Monday, February 12, 2007
Judge Rejects Challenge to Brown’s Right to Remain Attorney General
By a MetNews Staff Writer
Jerry Brown is qualified to serve as California attorney general, a Sacramento Superior Court judge ruled Friday.
Sacramento Superior Court Judge Gail Ohanesian rejected a challenge from Republican activists, who claim that Brown is unqualified under Government Code Sec. 12503, which says:
“No person shall be eligible to the office of Attorney General unless he shall have been admitted to practice before the Supreme Court of the state for a period of at least five years immediately preceding his election or appointment to such office.”
Brown has been a member of the State Bar since 1965, but was on inactive status from 1997 to May 2003. Ohanesian agreed with Brown that a period of voluntary inactive status may count as part of the five years.
The plaintiffs, Proskauer Rose associate Adam Abrahms and three other attorneys active in the Republican Party, will ask the Third District Court of Appeal to expedite review of the opinion, their attorney told the MetNews.
“The judge indicated we’d raised some interesting issues but she felt that there were ambiguities in the statute and based on that they had to be interpreted in a way that allowed [the election results to stand.],” Michael Schroeder, who recently took over the case from the Sacramento firm of Bell, McAndrews & Hiltachk, commented.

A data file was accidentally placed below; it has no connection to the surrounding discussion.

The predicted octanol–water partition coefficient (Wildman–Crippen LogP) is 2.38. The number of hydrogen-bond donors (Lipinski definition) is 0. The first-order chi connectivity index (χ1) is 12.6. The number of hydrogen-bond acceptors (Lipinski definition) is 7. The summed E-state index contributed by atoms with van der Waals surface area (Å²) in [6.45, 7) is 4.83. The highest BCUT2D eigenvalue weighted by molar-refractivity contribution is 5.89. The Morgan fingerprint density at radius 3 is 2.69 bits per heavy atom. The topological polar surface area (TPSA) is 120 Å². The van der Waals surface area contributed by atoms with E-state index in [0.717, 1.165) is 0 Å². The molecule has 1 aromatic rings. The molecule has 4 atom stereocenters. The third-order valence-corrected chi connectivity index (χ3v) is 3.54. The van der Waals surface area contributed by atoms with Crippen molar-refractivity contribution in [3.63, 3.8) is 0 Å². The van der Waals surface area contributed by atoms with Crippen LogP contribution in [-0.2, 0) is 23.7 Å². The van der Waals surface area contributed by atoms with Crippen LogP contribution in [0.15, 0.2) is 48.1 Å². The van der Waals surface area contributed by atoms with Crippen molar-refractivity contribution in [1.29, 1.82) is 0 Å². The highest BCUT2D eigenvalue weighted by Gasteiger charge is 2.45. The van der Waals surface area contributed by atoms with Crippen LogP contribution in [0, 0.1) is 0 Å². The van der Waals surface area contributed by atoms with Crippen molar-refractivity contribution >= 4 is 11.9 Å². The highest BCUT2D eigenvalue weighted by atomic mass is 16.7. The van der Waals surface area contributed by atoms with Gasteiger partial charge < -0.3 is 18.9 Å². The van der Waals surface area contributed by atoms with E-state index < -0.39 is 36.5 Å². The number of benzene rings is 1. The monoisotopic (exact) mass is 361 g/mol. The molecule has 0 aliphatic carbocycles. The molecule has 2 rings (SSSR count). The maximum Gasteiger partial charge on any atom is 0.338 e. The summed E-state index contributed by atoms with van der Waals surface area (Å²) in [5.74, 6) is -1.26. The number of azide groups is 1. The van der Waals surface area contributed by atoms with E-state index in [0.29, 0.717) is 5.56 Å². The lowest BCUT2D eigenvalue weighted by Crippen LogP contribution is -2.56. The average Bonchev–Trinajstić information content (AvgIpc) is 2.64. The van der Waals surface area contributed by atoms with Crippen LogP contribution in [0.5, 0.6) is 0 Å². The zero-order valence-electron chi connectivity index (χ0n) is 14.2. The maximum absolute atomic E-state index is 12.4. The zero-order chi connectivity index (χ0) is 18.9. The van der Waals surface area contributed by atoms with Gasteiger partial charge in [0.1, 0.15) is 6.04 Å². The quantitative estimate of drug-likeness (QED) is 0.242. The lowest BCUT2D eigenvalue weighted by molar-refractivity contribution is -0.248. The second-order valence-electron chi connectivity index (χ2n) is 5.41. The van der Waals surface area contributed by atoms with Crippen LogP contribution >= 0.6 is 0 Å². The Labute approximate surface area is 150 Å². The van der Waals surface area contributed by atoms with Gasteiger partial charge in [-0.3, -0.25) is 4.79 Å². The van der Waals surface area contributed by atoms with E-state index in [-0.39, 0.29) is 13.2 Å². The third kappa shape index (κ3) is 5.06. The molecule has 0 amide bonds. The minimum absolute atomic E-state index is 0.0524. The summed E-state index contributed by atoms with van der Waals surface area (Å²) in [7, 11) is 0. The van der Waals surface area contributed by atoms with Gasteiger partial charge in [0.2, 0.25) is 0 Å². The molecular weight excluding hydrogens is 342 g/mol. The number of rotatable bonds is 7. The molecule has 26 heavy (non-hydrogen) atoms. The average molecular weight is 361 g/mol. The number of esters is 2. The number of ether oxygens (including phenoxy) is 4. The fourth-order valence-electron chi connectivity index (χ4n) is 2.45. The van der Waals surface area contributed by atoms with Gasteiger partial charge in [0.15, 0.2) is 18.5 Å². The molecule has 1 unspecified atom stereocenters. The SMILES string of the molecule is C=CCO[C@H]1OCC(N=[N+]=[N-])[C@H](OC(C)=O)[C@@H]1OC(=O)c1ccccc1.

“Frankly that’s what we expected,” Schroeder commented, predicting the Court of Appeal would hear arguments in 60 to 90 days. Schroeder, who practices in Santa Ana, is a former state GOP chairman.
A phone call to Brown’s office late Friday was not returned.
Brown’s wife, Anne Gust Brown, who serves as unpaid counsel to the Attorney General’s Office, told the Sacramento Bee that the suit was “frivolous” and that “it’s unfortunate that this sort of political stunt could get this far.”
Chuck Poochigian, a former state senator who was Brown’s Republican opponent in November—losing by 18 percentage points—is not a party in the suit but endorsed it when it was brought. Poochigian and the Bell firm both said at the time that the senator was not supporting the action financially, although the firm was representing him in an unrelated matter at the time.
Copyright 2007, Metropolitan News Company